If you have never heard of Carnivàle it may simply mean it is not a TV show for you. Not that it’s exclusive but it is demanding and doesn’t appeal to everyone. Let’s be honest – Carnivàle does carry a certain amount of weirdness. It’s a Lady Gaga amongst TV shows – but without the global commercial success and unnecessary pseudo-intellectual contexts. However, I highly recommend taking the time to watch the whole of it – as the creator Daniel Knauf said: “you may not understand everything that goes on but it does make a certain sense”.

Carnivàle is a mystery/thriller TV series produced by HBO which ran for two seasons in 2003-2005. It ended up cancelled being too costly for the network and despite the fans’ greatest efforts to bring it back it was never renewed. Carnivàle won numerous awards, including four Emmys (and another ten Emmy nominations) and is still considered to be one of the best TV series ever made and a masterpiece.

The show is set during the Great Depression and Dust Bowl in the USA. It begins with the manager of the carnival, Samson, giving a prologue: „Before the beginning, after the great war between Heaven and Hell, God created the Earth and gave dominion over it to the crafty ape he called Man. And to each generation was born a creature of light and a creature of darkness (…)” The quote itself says a lot about the show’s construction and main theme – the battle between good and evil and the struggle between free will and destiny.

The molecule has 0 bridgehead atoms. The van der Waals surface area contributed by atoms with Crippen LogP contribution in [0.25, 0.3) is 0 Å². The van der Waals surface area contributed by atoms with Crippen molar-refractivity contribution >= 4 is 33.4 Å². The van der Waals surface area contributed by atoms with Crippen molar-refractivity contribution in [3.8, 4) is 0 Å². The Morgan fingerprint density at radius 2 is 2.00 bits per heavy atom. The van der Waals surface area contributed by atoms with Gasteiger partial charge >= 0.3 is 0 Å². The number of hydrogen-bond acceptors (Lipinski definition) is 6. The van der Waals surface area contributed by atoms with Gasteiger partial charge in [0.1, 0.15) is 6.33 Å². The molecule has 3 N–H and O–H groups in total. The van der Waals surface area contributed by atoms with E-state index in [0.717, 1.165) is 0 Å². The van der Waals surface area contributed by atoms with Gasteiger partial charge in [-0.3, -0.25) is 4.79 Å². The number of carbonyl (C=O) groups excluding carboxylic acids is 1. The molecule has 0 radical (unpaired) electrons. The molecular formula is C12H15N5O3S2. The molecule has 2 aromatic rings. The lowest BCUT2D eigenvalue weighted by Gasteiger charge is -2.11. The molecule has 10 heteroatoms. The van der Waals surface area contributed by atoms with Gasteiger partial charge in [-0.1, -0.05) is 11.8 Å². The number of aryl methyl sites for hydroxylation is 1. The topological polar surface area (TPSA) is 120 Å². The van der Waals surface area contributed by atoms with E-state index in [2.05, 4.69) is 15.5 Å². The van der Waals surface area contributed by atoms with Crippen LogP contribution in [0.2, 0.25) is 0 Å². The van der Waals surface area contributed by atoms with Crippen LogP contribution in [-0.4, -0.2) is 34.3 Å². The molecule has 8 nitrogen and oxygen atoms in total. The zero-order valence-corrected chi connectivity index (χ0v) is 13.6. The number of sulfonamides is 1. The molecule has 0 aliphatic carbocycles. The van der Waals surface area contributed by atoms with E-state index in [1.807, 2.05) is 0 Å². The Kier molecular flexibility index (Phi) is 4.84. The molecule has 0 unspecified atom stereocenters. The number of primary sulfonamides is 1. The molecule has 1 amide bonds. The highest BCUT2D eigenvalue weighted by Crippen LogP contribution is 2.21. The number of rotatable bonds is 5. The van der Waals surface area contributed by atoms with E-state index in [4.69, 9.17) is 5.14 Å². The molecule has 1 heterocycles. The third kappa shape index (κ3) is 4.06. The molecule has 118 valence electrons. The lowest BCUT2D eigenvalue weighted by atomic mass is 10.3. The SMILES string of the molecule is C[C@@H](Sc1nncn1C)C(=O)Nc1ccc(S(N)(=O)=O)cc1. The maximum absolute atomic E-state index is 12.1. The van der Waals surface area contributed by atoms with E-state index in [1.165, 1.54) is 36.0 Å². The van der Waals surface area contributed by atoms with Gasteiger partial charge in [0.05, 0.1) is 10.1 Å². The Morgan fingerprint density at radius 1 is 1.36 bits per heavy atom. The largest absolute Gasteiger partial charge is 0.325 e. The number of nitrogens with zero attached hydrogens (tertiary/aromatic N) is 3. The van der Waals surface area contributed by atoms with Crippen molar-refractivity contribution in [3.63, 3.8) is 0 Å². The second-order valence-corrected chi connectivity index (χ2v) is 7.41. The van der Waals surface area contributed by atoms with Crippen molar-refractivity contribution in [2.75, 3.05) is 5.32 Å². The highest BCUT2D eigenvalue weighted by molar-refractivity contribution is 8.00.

The plot follows two lead characters which at the beginning seem to have nothing in common. Ben Hawkins is a young farmer from Oklahoma picked up by a travelling carnival after the death of his mother. During his problematic youth the boy developed supernatural abilities which didn’t exactly help keeping him out of trouble. The second man is Brother Justin Crowe, an extremely charismatic Christian preacher living with his sister Iris in California. The discovery of his powers affects him just as deeply as is does affect Ben. Both of them experience visions and recurring dreams which set them on a hunt for one another.

What is so fascinating about the show is that the unusual story sucks you in and grows on you with every second to the extent of addiction. Despite its serious content it doesn’t drip with pathos, the characters feel as natural as they can being carnies and freaks. The show is crude and very disturbing – from the creepiness of the fortune-teller’s mother through the pathology of Rita Sue’s family to brother Justin’s relationship with his sister and other women in general. Acting deserves a lot of special attention here. Clancy Brown makes the person of a lunatic priest both scary and captivating. He takes the viewers into his mad world and until the very end makes them wonder about the nature of his intentions. Nick Stahl also plays his part brilliantly, changing Ben from a farmer boy to a powerful protagonist of the series. All of the cast does an incredible job, however a separate shout out should go to Michael J. Anderson – the midget Samson is the show’s mainstay of justice and wisdom.The demanding bit mentioned before is known as the mythology of Carnivàle. It contains elements of Christian theology, tarot divination, gnosticism and Masonic lore. Even the surnames of the leading characters carry a meaning – they suggest a symbolic link to hawks and crows, the winged Creatures of Light and Dark. There is a lot of space for viewer’s own interpretation which makes for quality TV.

In conclusion, Carnivàle is a definite must-see for everyone seeking extraordinary and esoteric entertainment. All the elements of the show work together perfectly. Even the opening sequence is a true pearl with many interesting additions to the good-versus-evil theme. But be aware that this piece of art will set the target of excellence for other TV shows and will not let you go back to watching One Tree Hill without a feeling of insufficiency.

Marta Konopka